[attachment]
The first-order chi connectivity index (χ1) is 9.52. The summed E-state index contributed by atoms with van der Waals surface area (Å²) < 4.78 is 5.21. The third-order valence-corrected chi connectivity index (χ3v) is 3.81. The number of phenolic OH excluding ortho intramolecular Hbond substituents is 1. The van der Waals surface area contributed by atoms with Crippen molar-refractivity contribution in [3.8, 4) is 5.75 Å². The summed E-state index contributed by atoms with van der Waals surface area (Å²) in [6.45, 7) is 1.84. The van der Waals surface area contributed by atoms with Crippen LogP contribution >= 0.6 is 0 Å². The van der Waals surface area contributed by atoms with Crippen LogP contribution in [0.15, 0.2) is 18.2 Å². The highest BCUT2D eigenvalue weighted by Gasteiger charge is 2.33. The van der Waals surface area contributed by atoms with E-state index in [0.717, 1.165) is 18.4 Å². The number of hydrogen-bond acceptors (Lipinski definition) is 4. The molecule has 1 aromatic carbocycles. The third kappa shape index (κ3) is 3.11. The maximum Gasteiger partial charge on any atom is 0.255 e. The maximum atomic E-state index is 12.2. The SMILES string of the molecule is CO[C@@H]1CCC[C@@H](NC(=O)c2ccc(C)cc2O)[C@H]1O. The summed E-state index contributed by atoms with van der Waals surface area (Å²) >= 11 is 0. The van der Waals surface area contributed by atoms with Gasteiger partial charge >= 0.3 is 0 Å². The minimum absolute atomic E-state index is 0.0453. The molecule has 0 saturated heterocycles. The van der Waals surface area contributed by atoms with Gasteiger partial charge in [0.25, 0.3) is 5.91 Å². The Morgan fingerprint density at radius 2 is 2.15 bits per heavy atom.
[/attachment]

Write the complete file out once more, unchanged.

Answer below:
The first-order chi connectivity index (χ1) is 9.52. The summed E-state index contributed by atoms with van der Waals surface area (Å²) < 4.78 is 5.21. The third-order valence-corrected chi connectivity index (χ3v) is 3.81. The number of phenolic OH excluding ortho intramolecular Hbond substituents is 1. The van der Waals surface area contributed by atoms with Crippen molar-refractivity contribution in [3.8, 4) is 5.75 Å². The summed E-state index contributed by atoms with van der Waals surface area (Å²) in [6.45, 7) is 1.84. The van der Waals surface area contributed by atoms with Crippen LogP contribution >= 0.6 is 0 Å². The van der Waals surface area contributed by atoms with Crippen LogP contribution in [0.15, 0.2) is 18.2 Å². The highest BCUT2D eigenvalue weighted by Gasteiger charge is 2.33. The van der Waals surface area contributed by atoms with E-state index in [0.717, 1.165) is 18.4 Å². The number of hydrogen-bond acceptors (Lipinski definition) is 4. The molecule has 1 aromatic carbocycles. The third kappa shape index (κ3) is 3.11. The maximum Gasteiger partial charge on any atom is 0.255 e. The maximum atomic E-state index is 12.2. The SMILES string of the molecule is CO[C@@H]1CCC[C@@H](NC(=O)c2ccc(C)cc2O)[C@H]1O. The summed E-state index contributed by atoms with van der Waals surface area (Å²) >= 11 is 0. The van der Waals surface area contributed by atoms with Gasteiger partial charge >= 0.3 is 0 Å². The minimum absolute atomic E-state index is 0.0453. The molecule has 0 saturated heterocycles. The van der Waals surface area contributed by atoms with Gasteiger partial charge in [0.25, 0.3) is 5.91 Å². The Morgan fingerprint density at radius 2 is 2.15 bits per heavy atom.